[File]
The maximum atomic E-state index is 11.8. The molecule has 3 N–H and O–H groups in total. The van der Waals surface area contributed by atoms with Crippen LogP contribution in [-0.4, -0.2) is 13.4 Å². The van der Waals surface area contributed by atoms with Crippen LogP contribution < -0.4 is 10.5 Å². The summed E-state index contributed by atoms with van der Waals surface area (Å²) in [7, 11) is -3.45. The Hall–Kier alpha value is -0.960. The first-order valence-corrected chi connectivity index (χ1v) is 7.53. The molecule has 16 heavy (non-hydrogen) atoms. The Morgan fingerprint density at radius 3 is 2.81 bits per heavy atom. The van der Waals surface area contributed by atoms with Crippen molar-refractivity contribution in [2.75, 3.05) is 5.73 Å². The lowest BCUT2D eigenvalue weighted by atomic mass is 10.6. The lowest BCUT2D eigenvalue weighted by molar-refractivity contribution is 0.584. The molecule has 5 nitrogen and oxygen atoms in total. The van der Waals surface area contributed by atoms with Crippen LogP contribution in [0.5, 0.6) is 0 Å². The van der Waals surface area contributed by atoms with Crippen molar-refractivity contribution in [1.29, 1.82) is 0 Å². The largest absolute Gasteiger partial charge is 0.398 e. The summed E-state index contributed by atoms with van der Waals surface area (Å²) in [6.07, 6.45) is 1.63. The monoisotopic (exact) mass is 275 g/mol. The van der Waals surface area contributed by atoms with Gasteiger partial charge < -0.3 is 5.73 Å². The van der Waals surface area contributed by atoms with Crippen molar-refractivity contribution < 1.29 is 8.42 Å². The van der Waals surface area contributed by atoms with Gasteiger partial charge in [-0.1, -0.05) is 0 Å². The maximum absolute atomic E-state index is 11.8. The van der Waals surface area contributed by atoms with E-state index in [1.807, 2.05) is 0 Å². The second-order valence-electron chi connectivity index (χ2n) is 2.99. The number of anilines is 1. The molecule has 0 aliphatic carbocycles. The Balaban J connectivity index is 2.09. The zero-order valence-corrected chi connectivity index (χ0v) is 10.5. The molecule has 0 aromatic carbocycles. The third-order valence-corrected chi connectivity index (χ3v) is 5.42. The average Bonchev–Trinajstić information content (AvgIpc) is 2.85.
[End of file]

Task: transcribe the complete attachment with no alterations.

The maximum atomic E-state index is 11.8. The molecule has 3 N–H and O–H groups in total. The van der Waals surface area contributed by atoms with Crippen LogP contribution in [-0.4, -0.2) is 13.4 Å². The van der Waals surface area contributed by atoms with Crippen LogP contribution < -0.4 is 10.5 Å². The summed E-state index contributed by atoms with van der Waals surface area (Å²) in [7, 11) is -3.45. The Hall–Kier alpha value is -0.960. The first-order valence-corrected chi connectivity index (χ1v) is 7.53. The molecule has 16 heavy (non-hydrogen) atoms. The Morgan fingerprint density at radius 3 is 2.81 bits per heavy atom. The van der Waals surface area contributed by atoms with Crippen molar-refractivity contribution in [2.75, 3.05) is 5.73 Å². The lowest BCUT2D eigenvalue weighted by atomic mass is 10.6. The lowest BCUT2D eigenvalue weighted by molar-refractivity contribution is 0.584. The molecule has 5 nitrogen and oxygen atoms in total. The van der Waals surface area contributed by atoms with Crippen LogP contribution in [0.5, 0.6) is 0 Å². The van der Waals surface area contributed by atoms with Crippen molar-refractivity contribution in [1.29, 1.82) is 0 Å². The largest absolute Gasteiger partial charge is 0.398 e. The summed E-state index contributed by atoms with van der Waals surface area (Å²) in [6.07, 6.45) is 1.63. The monoisotopic (exact) mass is 275 g/mol. The van der Waals surface area contributed by atoms with Gasteiger partial charge < -0.3 is 5.73 Å². The van der Waals surface area contributed by atoms with Crippen molar-refractivity contribution < 1.29 is 8.42 Å². The van der Waals surface area contributed by atoms with Gasteiger partial charge in [-0.1, -0.05) is 0 Å². The maximum absolute atomic E-state index is 11.8. The van der Waals surface area contributed by atoms with E-state index in [1.807, 2.05) is 0 Å². The second-order valence-electron chi connectivity index (χ2n) is 2.99. The number of anilines is 1. The molecule has 0 aliphatic carbocycles. The Balaban J connectivity index is 2.09. The zero-order valence-corrected chi connectivity index (χ0v) is 10.5. The molecule has 0 aromatic carbocycles. The third-order valence-corrected chi connectivity index (χ3v) is 5.42. The average Bonchev–Trinajstić information content (AvgIpc) is 2.85.